Hello Goodbye: Conducting Exit Interviews

Y ou may -- or may not! -- miss someone when they're gone.

In either case, holding exit interviews with departing staff will provide the co-op with valuable information to improve operations. It also will give employees a sense of closure and, ideally, good will toward the co-op. Especially if you are experiencing high turnover, conducting structured interviews and summarizing the results could help you diagnose the reasons for the problem and take corrective action. Even if turnover is low, exit interviews give employees a chance to reflect and contribute.

Experts in the human resources field advise employers to interview all staff who leave. Voluntary departures offer the most potential for useful feedback. But interviews with employees terminated for poor performance could also prove valuable by uncovering legal issues that might come back to haunt the co-op (e.g., management failure to follow existing policies), and by giving the employee a chance to vent feelings and be heard. For those who have been laid off due to lack of work, the exit interview can clarify the fact that they have not been fired and spell out the conditions under which they might return to work. The only employees for whom an exit interview seems inappropriate are those who have been terminated for serious proven misconduct.

Experts also agree that the best timing of an exit interview is on a day or two before the employee's last day. Because their last day is often a time for goodbyes to co-workers, with perhaps a farewell party, departing people are usually too distracted to concentrate on discussing the job they are leaving. The exception to this advice, interestingly, is for the departing CEO to be interviewed by the board president two to four weeks after the last day on the job, giving her/him time to reflect.

The question of who should conduct the interviews is crucial to their effectiveness. The interviewer must be perceived as fair, objective, willing to listen, open to whatever the employee has to say. It is expecting too much for the employee's supervisor to fill this role. Even when relations between employee and supervisor are mutually trusting and respectful, it is likely that the employee will hold back in criticizing her/his training and supervision. And if the relationship is at all strained, you can't count on honest feedback from the employee or an unbiased summary from the supervisor.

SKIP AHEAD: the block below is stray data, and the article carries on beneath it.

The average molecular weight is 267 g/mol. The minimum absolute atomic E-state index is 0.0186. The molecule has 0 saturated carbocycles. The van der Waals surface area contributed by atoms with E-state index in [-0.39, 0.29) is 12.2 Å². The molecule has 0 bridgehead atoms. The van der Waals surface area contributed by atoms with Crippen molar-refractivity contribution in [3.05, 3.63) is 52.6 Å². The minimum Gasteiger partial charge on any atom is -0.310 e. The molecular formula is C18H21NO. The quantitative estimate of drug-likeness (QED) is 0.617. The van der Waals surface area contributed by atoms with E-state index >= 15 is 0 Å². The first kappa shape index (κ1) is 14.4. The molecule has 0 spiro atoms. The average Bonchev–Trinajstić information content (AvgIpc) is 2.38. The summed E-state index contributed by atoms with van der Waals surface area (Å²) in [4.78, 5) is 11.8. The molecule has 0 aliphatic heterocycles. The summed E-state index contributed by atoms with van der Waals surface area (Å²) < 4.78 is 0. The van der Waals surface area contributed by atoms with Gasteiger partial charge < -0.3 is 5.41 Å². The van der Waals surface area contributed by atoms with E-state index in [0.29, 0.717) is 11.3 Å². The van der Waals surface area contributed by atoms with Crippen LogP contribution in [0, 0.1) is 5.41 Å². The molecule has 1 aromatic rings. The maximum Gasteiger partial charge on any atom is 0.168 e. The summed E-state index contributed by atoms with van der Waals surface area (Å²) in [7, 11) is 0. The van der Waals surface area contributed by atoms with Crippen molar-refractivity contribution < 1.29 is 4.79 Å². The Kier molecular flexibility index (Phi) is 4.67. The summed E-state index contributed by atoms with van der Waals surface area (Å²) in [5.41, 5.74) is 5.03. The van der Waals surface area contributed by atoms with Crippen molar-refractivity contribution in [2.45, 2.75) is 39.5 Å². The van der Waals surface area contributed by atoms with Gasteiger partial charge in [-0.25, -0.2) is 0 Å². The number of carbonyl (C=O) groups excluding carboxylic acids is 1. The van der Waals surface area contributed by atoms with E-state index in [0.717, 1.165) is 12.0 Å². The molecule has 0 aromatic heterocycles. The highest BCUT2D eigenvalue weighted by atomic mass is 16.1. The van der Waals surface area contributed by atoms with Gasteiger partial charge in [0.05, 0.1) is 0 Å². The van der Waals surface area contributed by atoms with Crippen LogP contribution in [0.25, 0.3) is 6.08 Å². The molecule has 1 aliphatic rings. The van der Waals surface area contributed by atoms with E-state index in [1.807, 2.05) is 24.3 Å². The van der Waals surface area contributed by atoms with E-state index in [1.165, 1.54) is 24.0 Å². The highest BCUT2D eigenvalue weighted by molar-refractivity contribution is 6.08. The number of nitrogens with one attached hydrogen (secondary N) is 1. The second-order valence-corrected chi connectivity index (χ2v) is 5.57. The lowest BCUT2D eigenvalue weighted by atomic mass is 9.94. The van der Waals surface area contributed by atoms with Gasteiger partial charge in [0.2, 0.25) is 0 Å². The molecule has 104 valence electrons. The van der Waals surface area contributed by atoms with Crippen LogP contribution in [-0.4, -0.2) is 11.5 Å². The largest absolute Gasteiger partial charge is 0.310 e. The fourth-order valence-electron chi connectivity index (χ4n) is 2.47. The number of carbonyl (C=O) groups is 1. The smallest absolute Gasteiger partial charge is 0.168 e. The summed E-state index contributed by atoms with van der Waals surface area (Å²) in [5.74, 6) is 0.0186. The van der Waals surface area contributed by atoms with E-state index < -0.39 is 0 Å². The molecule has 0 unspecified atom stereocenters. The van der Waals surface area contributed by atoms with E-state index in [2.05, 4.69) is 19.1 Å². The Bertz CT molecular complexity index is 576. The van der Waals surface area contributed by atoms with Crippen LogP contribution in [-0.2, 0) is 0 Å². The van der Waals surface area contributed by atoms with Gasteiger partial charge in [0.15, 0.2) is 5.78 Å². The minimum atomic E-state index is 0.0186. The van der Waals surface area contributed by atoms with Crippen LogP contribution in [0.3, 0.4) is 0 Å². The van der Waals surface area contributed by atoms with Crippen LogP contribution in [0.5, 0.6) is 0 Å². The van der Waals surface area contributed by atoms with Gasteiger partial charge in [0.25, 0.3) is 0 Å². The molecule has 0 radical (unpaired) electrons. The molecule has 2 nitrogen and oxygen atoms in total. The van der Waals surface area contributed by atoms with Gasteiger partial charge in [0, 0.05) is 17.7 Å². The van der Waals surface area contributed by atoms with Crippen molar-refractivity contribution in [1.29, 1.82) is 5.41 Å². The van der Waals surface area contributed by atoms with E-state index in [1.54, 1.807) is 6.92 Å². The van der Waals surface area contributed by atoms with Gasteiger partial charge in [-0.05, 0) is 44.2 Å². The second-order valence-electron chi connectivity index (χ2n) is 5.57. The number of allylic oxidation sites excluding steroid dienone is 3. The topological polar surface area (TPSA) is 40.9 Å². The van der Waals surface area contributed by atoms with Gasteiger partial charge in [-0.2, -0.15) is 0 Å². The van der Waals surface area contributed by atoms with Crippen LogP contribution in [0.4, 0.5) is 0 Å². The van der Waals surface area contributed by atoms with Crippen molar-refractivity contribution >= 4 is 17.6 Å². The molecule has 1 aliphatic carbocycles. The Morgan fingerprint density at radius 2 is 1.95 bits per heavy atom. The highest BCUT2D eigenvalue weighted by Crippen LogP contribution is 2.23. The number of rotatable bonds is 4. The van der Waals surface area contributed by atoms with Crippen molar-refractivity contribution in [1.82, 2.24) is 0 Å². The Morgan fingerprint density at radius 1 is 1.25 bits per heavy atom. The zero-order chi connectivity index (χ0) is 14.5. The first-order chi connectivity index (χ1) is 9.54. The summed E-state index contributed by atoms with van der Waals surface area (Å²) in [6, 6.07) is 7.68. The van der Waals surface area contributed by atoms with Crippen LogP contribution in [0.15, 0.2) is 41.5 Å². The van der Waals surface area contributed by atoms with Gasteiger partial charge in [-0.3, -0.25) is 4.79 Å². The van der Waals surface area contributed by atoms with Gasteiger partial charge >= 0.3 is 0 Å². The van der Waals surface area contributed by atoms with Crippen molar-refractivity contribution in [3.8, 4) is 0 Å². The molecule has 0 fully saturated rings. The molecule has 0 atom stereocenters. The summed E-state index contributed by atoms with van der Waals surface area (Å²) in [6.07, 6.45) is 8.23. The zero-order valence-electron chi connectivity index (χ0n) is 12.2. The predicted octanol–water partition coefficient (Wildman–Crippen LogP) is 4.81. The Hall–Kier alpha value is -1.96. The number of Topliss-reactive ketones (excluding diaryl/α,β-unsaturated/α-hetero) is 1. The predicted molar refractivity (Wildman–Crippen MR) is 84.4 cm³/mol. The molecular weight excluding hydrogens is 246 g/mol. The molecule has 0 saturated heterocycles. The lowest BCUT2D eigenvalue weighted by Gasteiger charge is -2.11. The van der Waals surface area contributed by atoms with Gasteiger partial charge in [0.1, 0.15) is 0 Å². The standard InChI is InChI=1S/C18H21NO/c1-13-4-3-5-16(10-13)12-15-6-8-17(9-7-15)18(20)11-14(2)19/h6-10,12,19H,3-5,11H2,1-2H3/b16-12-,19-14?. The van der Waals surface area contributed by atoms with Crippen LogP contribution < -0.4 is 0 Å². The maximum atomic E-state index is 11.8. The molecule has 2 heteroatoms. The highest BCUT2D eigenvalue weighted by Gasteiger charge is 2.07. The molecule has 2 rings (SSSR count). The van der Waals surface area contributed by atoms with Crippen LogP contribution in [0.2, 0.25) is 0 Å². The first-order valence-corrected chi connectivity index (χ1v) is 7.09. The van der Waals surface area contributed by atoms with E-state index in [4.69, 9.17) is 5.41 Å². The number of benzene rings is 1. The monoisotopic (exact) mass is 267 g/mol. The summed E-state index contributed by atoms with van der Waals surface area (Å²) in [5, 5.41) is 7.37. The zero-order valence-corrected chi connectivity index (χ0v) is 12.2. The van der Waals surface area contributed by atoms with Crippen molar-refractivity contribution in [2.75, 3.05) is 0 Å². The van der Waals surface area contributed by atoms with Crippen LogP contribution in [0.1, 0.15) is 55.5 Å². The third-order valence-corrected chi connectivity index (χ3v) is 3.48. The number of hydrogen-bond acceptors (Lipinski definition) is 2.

Moreover, the same person should conduct all the exit interviews, both to develop skills through practice and to get an overview of the issues behind turnover. A skilled interviewer can build trust and elicit honest, thorough answers, while picking up on nuances, "reading between lines." In larger organizations, the personnel department conducts all exit interviews. If you have a person on staff who functions as a personnel administrator, s/he would be the logical choice. However, most small co-ops can't afford a personnel function separate from management. In that case, there are several options, depending on the size of the staff and skills available. The general manager could interview departing staff who don't report directly to her/him. Managers who don't supervise the employee could conduct the interview. Those who report directly to the general manager, and the general manager also, could be interviewed by the board president.